These are all basically on the same concept so I'll help you out with this one and ask you to try the rest again. If you still need help, please let us know in this thread.

The weird thing about this problem is the constant frictional force. Typically we would have a constant coefficient of friction. Strange.

The picture I have is that the slope is angling downward to the right. I am choosing a coordinate system for this part to have +x down the slope and +y perpendicular (and upward) to the slope. The Free Body Diagram shows three forces on the cyclist: A normal force (n) in the +y direction, a weight (w) acting straight down, and a kinetic friction force (f) acting up the slope.

On the horizontal surface we have a similar situation. I am taking +x to the right and +y upward. The FBD has a normal force (N) acting in the +y direction, a friction force (f) the same magnitude as before in the -x direction, and a weight (w) acting straight downward. (Note that the normal force here is different than the normal force on the slope.)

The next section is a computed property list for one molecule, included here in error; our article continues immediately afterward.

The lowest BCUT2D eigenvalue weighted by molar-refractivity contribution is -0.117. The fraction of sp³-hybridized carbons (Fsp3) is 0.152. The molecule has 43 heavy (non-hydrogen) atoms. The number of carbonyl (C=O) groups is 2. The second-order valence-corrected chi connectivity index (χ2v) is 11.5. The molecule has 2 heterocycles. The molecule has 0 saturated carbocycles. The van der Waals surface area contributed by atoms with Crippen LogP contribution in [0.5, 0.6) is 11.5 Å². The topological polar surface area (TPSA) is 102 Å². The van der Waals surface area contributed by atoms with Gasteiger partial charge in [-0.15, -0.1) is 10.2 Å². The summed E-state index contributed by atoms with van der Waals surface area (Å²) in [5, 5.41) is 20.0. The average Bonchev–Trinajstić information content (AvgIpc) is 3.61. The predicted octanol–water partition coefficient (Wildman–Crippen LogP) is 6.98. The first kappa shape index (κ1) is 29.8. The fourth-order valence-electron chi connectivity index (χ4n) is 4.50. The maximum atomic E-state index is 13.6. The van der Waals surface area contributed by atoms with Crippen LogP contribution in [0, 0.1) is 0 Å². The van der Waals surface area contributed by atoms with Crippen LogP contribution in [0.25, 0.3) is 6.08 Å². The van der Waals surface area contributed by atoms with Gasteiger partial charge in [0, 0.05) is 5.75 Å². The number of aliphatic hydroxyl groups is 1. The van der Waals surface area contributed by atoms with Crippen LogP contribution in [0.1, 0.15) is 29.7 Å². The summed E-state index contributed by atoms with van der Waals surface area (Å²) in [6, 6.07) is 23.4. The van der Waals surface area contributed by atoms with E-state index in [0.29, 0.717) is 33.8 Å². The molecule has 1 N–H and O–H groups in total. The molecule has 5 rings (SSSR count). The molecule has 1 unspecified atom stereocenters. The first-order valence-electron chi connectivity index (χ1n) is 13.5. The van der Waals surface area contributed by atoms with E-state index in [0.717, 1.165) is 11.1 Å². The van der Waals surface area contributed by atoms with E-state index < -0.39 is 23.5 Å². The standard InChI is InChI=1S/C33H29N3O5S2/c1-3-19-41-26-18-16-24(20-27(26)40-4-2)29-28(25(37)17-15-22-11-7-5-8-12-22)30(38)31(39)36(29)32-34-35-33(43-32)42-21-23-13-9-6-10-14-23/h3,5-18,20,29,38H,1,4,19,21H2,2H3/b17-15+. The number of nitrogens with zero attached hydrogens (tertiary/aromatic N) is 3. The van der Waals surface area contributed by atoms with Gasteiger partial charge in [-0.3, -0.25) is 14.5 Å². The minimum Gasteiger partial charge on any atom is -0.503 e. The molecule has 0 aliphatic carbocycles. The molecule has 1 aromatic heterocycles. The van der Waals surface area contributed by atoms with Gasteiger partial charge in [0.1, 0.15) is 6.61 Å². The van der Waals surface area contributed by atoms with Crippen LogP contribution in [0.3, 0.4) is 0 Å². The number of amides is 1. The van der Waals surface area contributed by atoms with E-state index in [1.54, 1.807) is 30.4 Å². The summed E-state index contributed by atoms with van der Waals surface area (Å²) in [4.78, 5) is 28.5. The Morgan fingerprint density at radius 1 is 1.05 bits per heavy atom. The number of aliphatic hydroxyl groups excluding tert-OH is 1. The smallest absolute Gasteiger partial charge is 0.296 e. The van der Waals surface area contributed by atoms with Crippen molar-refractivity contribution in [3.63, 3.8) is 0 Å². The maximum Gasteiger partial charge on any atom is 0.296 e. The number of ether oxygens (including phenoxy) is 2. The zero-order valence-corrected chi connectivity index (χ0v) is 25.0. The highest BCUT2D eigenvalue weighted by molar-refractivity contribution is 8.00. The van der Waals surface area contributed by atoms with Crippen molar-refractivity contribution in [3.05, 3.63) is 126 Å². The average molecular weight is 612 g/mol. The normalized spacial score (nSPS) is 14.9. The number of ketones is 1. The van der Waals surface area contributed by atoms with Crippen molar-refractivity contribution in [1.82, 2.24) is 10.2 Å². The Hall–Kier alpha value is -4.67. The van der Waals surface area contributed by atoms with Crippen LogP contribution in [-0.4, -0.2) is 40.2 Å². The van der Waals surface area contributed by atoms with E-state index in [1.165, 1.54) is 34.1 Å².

It will be simpler here to use the work-energy theorem rather than Newton's 2nd Law. (Typically we would use the latter approach.)

Picking the starting point to be at the top of the slope and the ending point to be where the cyclist stops is probably the easiest way since we don't care what happens in between. I am choosing the 0 point for the gravitational potential energy to be at the level where the cyclist is on the horizontal part of the motion.

The friction is constant for both parts so the nonconservative work done by it is simply

Thus

You can do the rest from here.

-Dan